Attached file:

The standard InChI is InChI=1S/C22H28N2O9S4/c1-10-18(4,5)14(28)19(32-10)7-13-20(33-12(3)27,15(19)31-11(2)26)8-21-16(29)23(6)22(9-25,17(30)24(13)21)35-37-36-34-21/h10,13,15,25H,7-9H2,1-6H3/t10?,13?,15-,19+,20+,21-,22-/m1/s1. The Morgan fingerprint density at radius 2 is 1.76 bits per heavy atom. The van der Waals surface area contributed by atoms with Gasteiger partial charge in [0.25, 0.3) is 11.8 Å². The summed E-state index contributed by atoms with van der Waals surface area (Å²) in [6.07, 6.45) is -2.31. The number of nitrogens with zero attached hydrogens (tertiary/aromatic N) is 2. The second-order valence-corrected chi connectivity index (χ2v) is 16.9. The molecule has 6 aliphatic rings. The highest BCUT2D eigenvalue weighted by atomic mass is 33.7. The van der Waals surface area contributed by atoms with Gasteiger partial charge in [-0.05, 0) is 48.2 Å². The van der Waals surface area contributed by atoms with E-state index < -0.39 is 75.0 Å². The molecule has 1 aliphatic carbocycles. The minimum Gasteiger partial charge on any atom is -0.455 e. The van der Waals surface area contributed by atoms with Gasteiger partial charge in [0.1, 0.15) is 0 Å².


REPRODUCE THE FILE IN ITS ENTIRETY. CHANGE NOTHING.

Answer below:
The standard InChI is InChI=1S/C22H28N2O9S4/c1-10-18(4,5)14(28)19(32-10)7-13-20(33-12(3)27,15(19)31-11(2)26)8-21-16(29)23(6)22(9-25,17(30)24(13)21)35-37-36-34-21/h10,13,15,25H,7-9H2,1-6H3/t10?,13?,15-,19+,20+,21-,22-/m1/s1. The Morgan fingerprint density at radius 2 is 1.76 bits per heavy atom. The van der Waals surface area contributed by atoms with Gasteiger partial charge in [0.25, 0.3) is 11.8 Å². The summed E-state index contributed by atoms with van der Waals surface area (Å²) in [6.07, 6.45) is -2.31. The number of nitrogens with zero attached hydrogens (tertiary/aromatic N) is 2. The second-order valence-corrected chi connectivity index (χ2v) is 16.9. The molecule has 6 aliphatic rings. The highest BCUT2D eigenvalue weighted by atomic mass is 33.7. The van der Waals surface area contributed by atoms with Gasteiger partial charge in [-0.05, 0) is 48.2 Å². The van der Waals surface area contributed by atoms with E-state index < -0.39 is 75.0 Å². The molecule has 1 aliphatic carbocycles. The minimum Gasteiger partial charge on any atom is -0.455 e. The van der Waals surface area contributed by atoms with Gasteiger partial charge in [0.1, 0.15) is 0 Å².